The Pioneer P1 is preinstalled with Android Gingerbread 2.3.6 with a proprietary skin, which sits on top of the operating system. In my experience, if I there’s a ratio on what “feels like stock UI” and what “feels totally different’, it would be 40/60. I thought that it performed decently as if it were on ICS, but I was very much aware that the phone has a 2-major-iterations-older OS.
The 256 MB ram is quite a letdown if you’re planning to install lots of applications. The available user memory – 150mb – may not be enough if you’re planning to install your favorite apps and games. Fortunately, the phone can accept microSD card up to 32gb and the software supports Move to SD card feature. I was able to install Candy Crush Saga on this phone, but I had to transfer it to my 8gb microSD card to free up some internal memory space. (You’ll be happy to know that I successfully installed and played Candy Crush Saga on this phone.) I highly recommend that you purchase and install AppMonster Pro so you are notified if the apps you’ve downloaded supports Move To SD.
I just have this urge to tell you that this phone has lots of pre-installed apps; some you can uninstall and some you can’t just simply remove. Here’s a rundown of apps you can find on Pioneer P1 (blue: can be uninstalled; red: cannot be uninstalled):
- NQ Mobile Security Lite: an app that protects your phone from virus, malware, spyware, trojans and phone hacking.
- V5 Music: Proprietary Music app with neat features and cute UI
- Theme Manager
- Wala: A chat client developed by devs from Vietnam
- Texas Hold’em Booya Poker
Rate for Software: 7/10
The Pioneer P1 is a budget phone powered by Gingerbread. Specs-wise, there’s actually little to rave about this device. But it’s worth showing you some results of my benchmark tests if you’re into it. I am going to show 4 benchmark results using 4 processes I did: PassMark, Antutu, Quadrant and real-life usage. Please note though that benchmark scores are relative scores as benchmark applications consider the current state of devices. It is possible for this device to have a different score after a week or two.
- 1,861 on PassMark (CPU tests)
- 3,481 on Antutu
- 1,907 on Quadrant
- Performed fairly on real-life usage: Thanks to its custom UI, Gingerbread has never been this good on a budget phone. Candy Crush Saga worked well on this device, although I experienced occasional memory hiccups. This is good for casual games, social networking apps, Cinemagram and Instagram. I did not get the chance to try all the apps I have, but you get the idea – it’s powerful enough to make you try and enjoy the well-loved apps by many.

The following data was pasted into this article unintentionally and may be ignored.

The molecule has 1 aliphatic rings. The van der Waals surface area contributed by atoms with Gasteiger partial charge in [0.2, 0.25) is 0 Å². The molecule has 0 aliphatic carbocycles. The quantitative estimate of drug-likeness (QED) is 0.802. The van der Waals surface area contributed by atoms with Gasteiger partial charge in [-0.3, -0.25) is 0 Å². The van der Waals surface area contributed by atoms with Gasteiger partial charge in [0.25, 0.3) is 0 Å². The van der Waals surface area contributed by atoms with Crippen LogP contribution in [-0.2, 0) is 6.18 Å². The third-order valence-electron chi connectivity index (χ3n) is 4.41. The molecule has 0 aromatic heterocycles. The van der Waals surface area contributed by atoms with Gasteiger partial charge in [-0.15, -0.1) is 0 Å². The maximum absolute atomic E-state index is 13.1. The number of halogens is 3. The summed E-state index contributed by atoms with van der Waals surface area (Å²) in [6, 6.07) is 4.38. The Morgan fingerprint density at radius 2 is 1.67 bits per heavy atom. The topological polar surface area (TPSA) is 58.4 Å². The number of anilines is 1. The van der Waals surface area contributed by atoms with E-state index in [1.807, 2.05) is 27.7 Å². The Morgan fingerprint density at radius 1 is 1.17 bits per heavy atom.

Rate for Performance: 6.5/10
Today, owning an affordable smartphone is becoming a popular choice by many Filipinos. It isn’t just because we can play Candy Crush Saga or Angry Birds with it, but because we are starting to become more mobile and connected than before. In this regard, the Pioneer P1 is an excellent choice; it’s suitable for those with tight budget and looking for something with usable features and quality build.
The Pioneer P1 is not for the tech savvy Filipinos. Some Filipinos would be disappointed by the fact that it’s running on Gingerbread and has small user-memory available. Although it runs pretty slick and smooth, software features that can only be found on ICS are absent on this phone – Face Unlock, decline calls with SMS, camera software, data usage management, etc.
The Good Stuff
- Screen quality
- Overall build
- Simple design, does not have any physical buttons infront
- 3G capable, dual-sim and dual-standby
- Loud speakers
- Stock Theming apps
- Proprietary skin
The Not-So-Good Stuff
- Small user-available memory
Over-all Rate: 6.9/10
Giancarlo Viterbo is a Filipino Technology Journalist, blogger and Editor of gadgetpilipinas.net, He is also a Geek, Dad and a Husband. He knows a lot about washing the dishes, doing some errands and following instructions from his boss on his day job. Follow him on twitter: @gianviterbo and @gadgetpilipinas.